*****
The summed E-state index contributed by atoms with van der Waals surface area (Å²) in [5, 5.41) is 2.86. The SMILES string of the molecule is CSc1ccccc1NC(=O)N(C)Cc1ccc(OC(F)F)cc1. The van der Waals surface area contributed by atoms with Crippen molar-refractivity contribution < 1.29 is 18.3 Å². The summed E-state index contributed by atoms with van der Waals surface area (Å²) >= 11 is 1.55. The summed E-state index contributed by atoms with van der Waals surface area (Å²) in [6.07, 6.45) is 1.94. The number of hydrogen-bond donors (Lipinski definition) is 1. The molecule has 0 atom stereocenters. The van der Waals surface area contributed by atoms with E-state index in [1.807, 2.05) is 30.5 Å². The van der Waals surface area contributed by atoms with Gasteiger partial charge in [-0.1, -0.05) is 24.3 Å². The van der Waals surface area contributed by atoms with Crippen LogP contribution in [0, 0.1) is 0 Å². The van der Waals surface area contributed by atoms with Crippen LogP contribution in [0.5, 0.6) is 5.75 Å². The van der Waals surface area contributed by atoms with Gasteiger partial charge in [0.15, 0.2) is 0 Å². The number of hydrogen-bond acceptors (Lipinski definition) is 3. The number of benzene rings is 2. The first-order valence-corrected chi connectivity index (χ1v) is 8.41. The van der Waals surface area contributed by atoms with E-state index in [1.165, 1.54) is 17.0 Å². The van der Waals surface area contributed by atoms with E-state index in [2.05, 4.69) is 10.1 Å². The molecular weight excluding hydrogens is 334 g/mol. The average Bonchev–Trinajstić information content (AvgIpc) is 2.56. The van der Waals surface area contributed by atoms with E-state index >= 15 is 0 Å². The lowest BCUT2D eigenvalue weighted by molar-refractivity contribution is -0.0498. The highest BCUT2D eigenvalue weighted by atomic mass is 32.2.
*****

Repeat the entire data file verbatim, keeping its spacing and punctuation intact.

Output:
The summed E-state index contributed by atoms with van der Waals surface area (Å²) in [5, 5.41) is 2.86. The SMILES string of the molecule is CSc1ccccc1NC(=O)N(C)Cc1ccc(OC(F)F)cc1. The van der Waals surface area contributed by atoms with Crippen molar-refractivity contribution < 1.29 is 18.3 Å². The summed E-state index contributed by atoms with van der Waals surface area (Å²) >= 11 is 1.55. The summed E-state index contributed by atoms with van der Waals surface area (Å²) in [6.07, 6.45) is 1.94. The number of hydrogen-bond donors (Lipinski definition) is 1. The molecule has 0 atom stereocenters. The van der Waals surface area contributed by atoms with E-state index in [1.807, 2.05) is 30.5 Å². The van der Waals surface area contributed by atoms with Gasteiger partial charge in [-0.1, -0.05) is 24.3 Å². The van der Waals surface area contributed by atoms with Crippen LogP contribution in [0, 0.1) is 0 Å². The van der Waals surface area contributed by atoms with Crippen LogP contribution in [0.5, 0.6) is 5.75 Å². The van der Waals surface area contributed by atoms with Gasteiger partial charge in [0.15, 0.2) is 0 Å². The number of hydrogen-bond acceptors (Lipinski definition) is 3. The number of benzene rings is 2. The first-order valence-corrected chi connectivity index (χ1v) is 8.41. The van der Waals surface area contributed by atoms with E-state index in [1.165, 1.54) is 17.0 Å². The van der Waals surface area contributed by atoms with E-state index in [2.05, 4.69) is 10.1 Å². The molecular weight excluding hydrogens is 334 g/mol. The average Bonchev–Trinajstić information content (AvgIpc) is 2.56. The van der Waals surface area contributed by atoms with E-state index >= 15 is 0 Å². The lowest BCUT2D eigenvalue weighted by molar-refractivity contribution is -0.0498. The highest BCUT2D eigenvalue weighted by atomic mass is 32.2.